July 7th, 1977
“It’s true the people we meet shape us. But the people we don’t meet shape us also, often more because we have imagined them so vividly.
“There are people we yearn for but never seem to meet. Every adult yearns for some stranger, but it is really childhood we miss. We are yearning for that which has been stolen from us by what we have become”
Brian is something in the universe and I am something in the universe, and our real names are not sounds, nor marks on a page, but bodies. We meet and then we recede.
We can never truly be one sea, though we are both water.
June 21st, 1978
“We are not at home in the world because we imagine it is as we have become, full of nothing but yearning and forgetting and hoping for something so raw we can’t describe it. We think of the world as the place of beginnings and ends, and we forget the in-between, and even how to inhabit our own bodies. And then in adulthood, we sit and wonder why we feel so lost.”
It is Sunday afternoon and Brian and I are driving out to Hampton Bays to see Alan. We’ve been together almost four years. I have been editing the journals of Dr. Felixson. They will be published the year after next by a man I think Dr. Felixson would have admired. I have my own practice now, but eventually I’d like to teach. I have had an article published on Dr. Felixson’s methods in pediatric psychology in the New England Journal of Medicine. His first book, The Silence after Childhood, is being reissued next year from a publisher based in Berlin. Since my article was published, I have received thirty-four letters from doctors across the world.
Brian sometimes tells me anecdotes about when Dr. Felixson examined him as a child. I love these and write them down.
Brian and I have also decided to live together, but we’re never getting married.
November 17th, 1980
“Today, a woman touched my sleeve in the supermarket as I was trying to pick out good strawberries. She asked if I was the children’s doctor from Germany. I corrected her and explained that Sweden is much, much colder in some ways but not in others. She asked me if I had a moment, and I said of course, though I thought to myself, it is an interesting thing to say because one’s life is nothing more than a string of moments. Each life is like a string of pearls.
“This woman wanted to know why her four-year-old son, when she met him from school, had given his macaroni drawing to another boy’s mother and not to her. She said she didn’t speak to her son all the way home and even cried. Then she said he cried and locked himself in his bedroom. She was worried that her son didn’t love her—otherwise why would he give his drawing to some other child’s mother?
“I laughed a little and ate one of the strawberries I was holding. Is that all? I said. She nodded. Well, I explained, you are worrying about the wrong person. I explained the reason her son had given the drawing to another mother was because he loved her, his own mother with such blind, unprecedented devotion, that naturally he felt sorry for every other woman in the world, whom he did not love so vehemently.
“Then, of all things, the woman started to cry. She touched my sleeve again and said Thank you, Doctor. She said she was going to buy him a toy to make up for it—but I said to her, Perhaps, madame, instead of buying a toy, you should simply go home, find your son and remind him of the event and tell him that you love him with equal devotion, and that you will never again question his judgment when it comes to how he expresses his love for his mother.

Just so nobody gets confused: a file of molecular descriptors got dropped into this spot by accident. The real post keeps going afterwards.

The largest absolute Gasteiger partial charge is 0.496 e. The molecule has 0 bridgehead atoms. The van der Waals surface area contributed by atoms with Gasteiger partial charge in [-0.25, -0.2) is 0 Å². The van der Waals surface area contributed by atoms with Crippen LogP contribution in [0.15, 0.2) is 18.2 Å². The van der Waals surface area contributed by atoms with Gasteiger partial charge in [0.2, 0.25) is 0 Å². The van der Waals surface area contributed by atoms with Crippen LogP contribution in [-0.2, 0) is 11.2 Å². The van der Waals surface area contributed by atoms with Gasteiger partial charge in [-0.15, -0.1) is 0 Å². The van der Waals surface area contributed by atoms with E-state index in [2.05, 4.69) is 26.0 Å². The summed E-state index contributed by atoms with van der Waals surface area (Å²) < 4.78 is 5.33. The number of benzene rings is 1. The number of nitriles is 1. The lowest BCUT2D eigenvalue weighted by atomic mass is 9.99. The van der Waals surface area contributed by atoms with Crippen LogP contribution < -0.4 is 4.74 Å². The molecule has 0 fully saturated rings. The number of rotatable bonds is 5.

“When I thought more about the encounter on the way home, I found myself getting depressed. So when I got home, I put my robe on and gave my strawberries to the birds. What a beautiful child that woman has, I thought. What a genius boy, and what a hard life he has ahead of him in this world, where beauty is categorized, and natural love is negated by flattery.”
Toys are the props by which children share their fears, their hopes, their disappointments, and their victories with the outside world.
The toys parents choose for their children will set the boundaries of their play (fantasy). A heavily representational toy may limit the child’s play to those aspects the child associates with the context. For example, a toy based on a television character will determine the way the child plays with the toy and thus limit the fantasy.
Toys that are not representative of some third party (the child and the toy are the first and second party), allow children to develop and explore their own fantasies with less distortion. However, if your child seems unhappy at the idea of playing with pieces of wood or wool shapes, then introduce a few props from nature (leaves from a park, or hard vegetables like pumpkins or potatoes). These will allow your child to set his fantasy in the natural world.
Present your child with a cooking pot, and he will pretend to cook. Give your child a gun, he will pretend to shoot. It’s an easy choice for the thinking parent. (Unless the child is born into ancient Spartan culture!).
For a child, asking someone to play is an act of trust. And trust helps build love. For the child is eager (through toys) to share her private world with you, and to express through play (with toys as props) what she cannot express through language—either because she doesn’t inherently trust language (and why should she? see Chapter 2, “Everything Is a Metaphor”) or because she doesn’t yet possess the skills to express herself clearly through the speaking circuit.